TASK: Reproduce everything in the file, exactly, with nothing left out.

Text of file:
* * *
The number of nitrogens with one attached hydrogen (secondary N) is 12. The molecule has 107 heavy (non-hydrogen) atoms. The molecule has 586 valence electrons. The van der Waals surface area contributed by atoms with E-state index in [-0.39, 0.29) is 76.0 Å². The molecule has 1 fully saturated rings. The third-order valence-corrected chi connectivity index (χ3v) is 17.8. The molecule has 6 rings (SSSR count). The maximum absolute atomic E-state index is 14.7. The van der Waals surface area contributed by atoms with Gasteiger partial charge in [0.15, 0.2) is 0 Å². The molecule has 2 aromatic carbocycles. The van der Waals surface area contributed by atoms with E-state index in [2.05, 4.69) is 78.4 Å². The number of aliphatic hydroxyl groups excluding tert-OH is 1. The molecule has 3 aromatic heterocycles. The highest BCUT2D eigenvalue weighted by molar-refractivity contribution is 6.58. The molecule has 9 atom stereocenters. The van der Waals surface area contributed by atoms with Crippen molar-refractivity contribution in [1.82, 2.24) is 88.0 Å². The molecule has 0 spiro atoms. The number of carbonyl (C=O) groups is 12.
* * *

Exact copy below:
The number of nitrogens with one attached hydrogen (secondary N) is 12. The molecule has 107 heavy (non-hydrogen) atoms. The molecule has 586 valence electrons. The van der Waals surface area contributed by atoms with E-state index in [-0.39, 0.29) is 76.0 Å². The molecule has 1 fully saturated rings. The third-order valence-corrected chi connectivity index (χ3v) is 17.8. The molecule has 6 rings (SSSR count). The maximum absolute atomic E-state index is 14.7. The van der Waals surface area contributed by atoms with Gasteiger partial charge in [0.15, 0.2) is 0 Å². The molecule has 2 aromatic carbocycles. The van der Waals surface area contributed by atoms with E-state index in [2.05, 4.69) is 78.4 Å². The number of aliphatic hydroxyl groups excluding tert-OH is 1. The molecule has 3 aromatic heterocycles. The highest BCUT2D eigenvalue weighted by molar-refractivity contribution is 6.58. The molecule has 9 atom stereocenters. The van der Waals surface area contributed by atoms with Crippen molar-refractivity contribution in [1.82, 2.24) is 88.0 Å². The molecule has 0 spiro atoms. The number of carbonyl (C=O) groups is 12.